node.owner {
            uid
            user.name
          }
        }
      }
    }
    node.owner {
      uid
      user.name
    }
  }
}

The JSON data-set that can be used to reproduce this issue is pasted below.

Dataset

{
  "set": [
    {
      "uid": "0x4e27",
      "node.owner": [
        {
          "uid": "0x4e21",
          "user.name": "johny"
        }
      ],
      "node.hashid": "jjtn4cdirv",
      "node.xdata": "{\"title\":\"The Two Towers\",\"authors\":[\"J. R. R. Tolkien\"]}",
      "node.parent": [
        {
          "uid": "0x2711",
          "node.owner": [
            {
              "uid": "0x1",
              "user.name": "powerofgod"
            }
          ],
          "node.hashid": "myin9aksq",    
          "node.xdata": "{\"title\":\"The Da Vinci Code\",\"authors\":[\"Dan Brown\"]}",
          "node.parent|facet": "required"
        },
        {
          "uid": "0x4e25",
          "node.owner": [
            {
              "uid": "0x1",
              "user.name": "powerofgod"
            }
          ],
          "node.hashid": "r9t9rc4ip",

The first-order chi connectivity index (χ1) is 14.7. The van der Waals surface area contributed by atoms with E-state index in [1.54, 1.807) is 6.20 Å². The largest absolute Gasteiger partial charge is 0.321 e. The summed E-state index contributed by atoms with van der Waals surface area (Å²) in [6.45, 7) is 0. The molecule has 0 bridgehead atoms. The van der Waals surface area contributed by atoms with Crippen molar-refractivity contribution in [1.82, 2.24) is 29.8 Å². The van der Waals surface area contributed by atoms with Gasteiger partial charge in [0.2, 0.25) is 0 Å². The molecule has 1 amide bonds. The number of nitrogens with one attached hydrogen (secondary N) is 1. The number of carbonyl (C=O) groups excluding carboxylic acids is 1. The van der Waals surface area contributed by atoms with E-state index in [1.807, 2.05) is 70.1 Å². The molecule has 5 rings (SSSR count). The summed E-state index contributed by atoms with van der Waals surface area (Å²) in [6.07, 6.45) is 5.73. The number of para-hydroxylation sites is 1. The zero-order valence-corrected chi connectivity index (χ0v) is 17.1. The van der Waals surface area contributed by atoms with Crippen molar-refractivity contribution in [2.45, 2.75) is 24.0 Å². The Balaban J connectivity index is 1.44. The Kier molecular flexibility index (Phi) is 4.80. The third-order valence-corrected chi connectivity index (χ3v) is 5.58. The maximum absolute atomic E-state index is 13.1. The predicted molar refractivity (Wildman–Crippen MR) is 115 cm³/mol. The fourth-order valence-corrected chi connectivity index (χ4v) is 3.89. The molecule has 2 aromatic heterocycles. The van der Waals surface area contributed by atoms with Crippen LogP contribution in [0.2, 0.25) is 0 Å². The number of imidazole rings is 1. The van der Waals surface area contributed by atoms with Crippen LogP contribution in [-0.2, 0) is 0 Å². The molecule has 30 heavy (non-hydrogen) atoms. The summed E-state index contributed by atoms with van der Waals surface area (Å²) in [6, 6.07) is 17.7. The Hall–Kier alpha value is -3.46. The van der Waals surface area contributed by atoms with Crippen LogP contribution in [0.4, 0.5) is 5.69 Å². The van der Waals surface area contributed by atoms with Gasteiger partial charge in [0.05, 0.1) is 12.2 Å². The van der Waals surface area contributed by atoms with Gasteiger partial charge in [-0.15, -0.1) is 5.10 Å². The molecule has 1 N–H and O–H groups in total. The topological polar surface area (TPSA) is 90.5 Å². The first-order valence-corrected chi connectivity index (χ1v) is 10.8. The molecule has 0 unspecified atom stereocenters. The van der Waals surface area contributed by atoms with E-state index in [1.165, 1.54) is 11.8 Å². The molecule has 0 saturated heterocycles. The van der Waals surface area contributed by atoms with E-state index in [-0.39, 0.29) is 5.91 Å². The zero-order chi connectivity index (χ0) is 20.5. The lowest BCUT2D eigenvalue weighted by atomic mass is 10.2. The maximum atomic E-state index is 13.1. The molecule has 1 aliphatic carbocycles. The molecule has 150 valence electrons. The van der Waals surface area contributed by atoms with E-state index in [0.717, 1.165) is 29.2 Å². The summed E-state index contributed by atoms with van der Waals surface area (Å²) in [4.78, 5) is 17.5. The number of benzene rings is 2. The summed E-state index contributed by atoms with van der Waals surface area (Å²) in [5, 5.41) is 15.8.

"node.xdata": "{\"title\":\"Pride and Prejudice\",\"authors\":[\"Jane Austen\"]}",
          "node.parent": [
            {
              "uid": "0x2711",
              "node.hashid": "myin9aksq",
              "node.xdata": "{\"title\":\"The Da Vinci Code\",\"authors\":[\"Dan Brown\"]}",
              "node.parent|facet": "required"
            }
          ],
          "node.parent|facet": "recommended"
        },
        {
          "uid": "0x4e26",
          "node.owner": [
            {
              "uid": "0x4e21",
              "user.name": "johny"
            }
          ],
          "node.hashid": "35t8qc8i5",
          "node.xdata": "{\"title\":\"The Hobbit\",\"authors\":[\"J. R. R. Tolkien\"]}",
          "node.parent": [
            {
              "uid": "0x2711",
              "node.hashid": "myin9aksq",
              "node.xdata": "{\"title\":\"The Da Vinci Code\",\"authors\":[\"Dan Brown\"]}",
              "node.parent|facet": "recommended"
            },
            {
              "uid": "0x4e25",
              "node.hashid": "r9t9rc4ip",
              "node.xdata": "{\"title\":\"Pride and Prejudice\",\"authors\":[\"Jane Austen\"]}"
            }
          ],
          "node.parent|facet": "recommended"
        }
      ]
    }
  ]
}

It happens because while considering loops, we filter the edges that we have already walked but this filtering happens at the subgraph level and not for individual sub-trees. The response should include the expanded nodes as mentioned by @pjebs as they won’t lead to any loop for the given data-set.

We should ignore the nodes that we have walked but do it for each branch of the tree separately. I’ll look into how to do that.

pawanrawal commented :

In the meantime, there is a workaround. You can get the correct results you want by setting loop to true and specifying a very large depth (the max that you expect).